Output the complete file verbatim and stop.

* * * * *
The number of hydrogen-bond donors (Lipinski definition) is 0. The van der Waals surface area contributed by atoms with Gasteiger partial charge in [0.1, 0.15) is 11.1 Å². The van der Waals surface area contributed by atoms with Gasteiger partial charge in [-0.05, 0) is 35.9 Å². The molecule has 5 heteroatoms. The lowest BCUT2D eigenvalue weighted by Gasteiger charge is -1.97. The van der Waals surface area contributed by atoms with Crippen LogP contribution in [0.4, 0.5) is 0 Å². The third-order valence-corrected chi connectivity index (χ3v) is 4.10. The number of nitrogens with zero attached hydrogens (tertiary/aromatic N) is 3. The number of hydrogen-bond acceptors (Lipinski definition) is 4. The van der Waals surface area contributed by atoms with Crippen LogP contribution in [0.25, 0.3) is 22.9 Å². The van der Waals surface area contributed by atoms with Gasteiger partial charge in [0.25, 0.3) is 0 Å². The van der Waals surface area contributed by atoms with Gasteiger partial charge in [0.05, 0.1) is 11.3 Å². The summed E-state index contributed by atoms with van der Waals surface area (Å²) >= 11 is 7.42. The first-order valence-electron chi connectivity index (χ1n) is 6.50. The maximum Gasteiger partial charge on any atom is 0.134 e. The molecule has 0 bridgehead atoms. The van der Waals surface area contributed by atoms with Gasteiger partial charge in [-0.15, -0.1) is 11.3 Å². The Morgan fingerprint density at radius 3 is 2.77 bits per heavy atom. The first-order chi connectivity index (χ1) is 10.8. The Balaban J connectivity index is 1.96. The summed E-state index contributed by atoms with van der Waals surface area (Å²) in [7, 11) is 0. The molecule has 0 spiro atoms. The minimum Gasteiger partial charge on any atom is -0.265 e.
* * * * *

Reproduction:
The number of hydrogen-bond donors (Lipinski definition) is 0. The van der Waals surface area contributed by atoms with Gasteiger partial charge in [0.1, 0.15) is 11.1 Å². The van der Waals surface area contributed by atoms with Gasteiger partial charge in [-0.05, 0) is 35.9 Å². The molecule has 5 heteroatoms. The lowest BCUT2D eigenvalue weighted by Gasteiger charge is -1.97. The van der Waals surface area contributed by atoms with Crippen LogP contribution in [0.4, 0.5) is 0 Å². The third-order valence-corrected chi connectivity index (χ3v) is 4.10. The number of nitrogens with zero attached hydrogens (tertiary/aromatic N) is 3. The number of hydrogen-bond acceptors (Lipinski definition) is 4. The van der Waals surface area contributed by atoms with Crippen LogP contribution in [0.25, 0.3) is 22.9 Å². The van der Waals surface area contributed by atoms with Gasteiger partial charge in [0.25, 0.3) is 0 Å². The van der Waals surface area contributed by atoms with Gasteiger partial charge in [0.05, 0.1) is 11.3 Å². The summed E-state index contributed by atoms with van der Waals surface area (Å²) >= 11 is 7.42. The first-order valence-electron chi connectivity index (χ1n) is 6.50. The maximum Gasteiger partial charge on any atom is 0.134 e. The molecule has 0 bridgehead atoms. The van der Waals surface area contributed by atoms with Gasteiger partial charge in [-0.15, -0.1) is 11.3 Å². The Morgan fingerprint density at radius 3 is 2.77 bits per heavy atom. The first-order chi connectivity index (χ1) is 10.8. The Balaban J connectivity index is 1.96. The summed E-state index contributed by atoms with van der Waals surface area (Å²) in [7, 11) is 0. The molecule has 0 spiro atoms. The minimum Gasteiger partial charge on any atom is -0.265 e.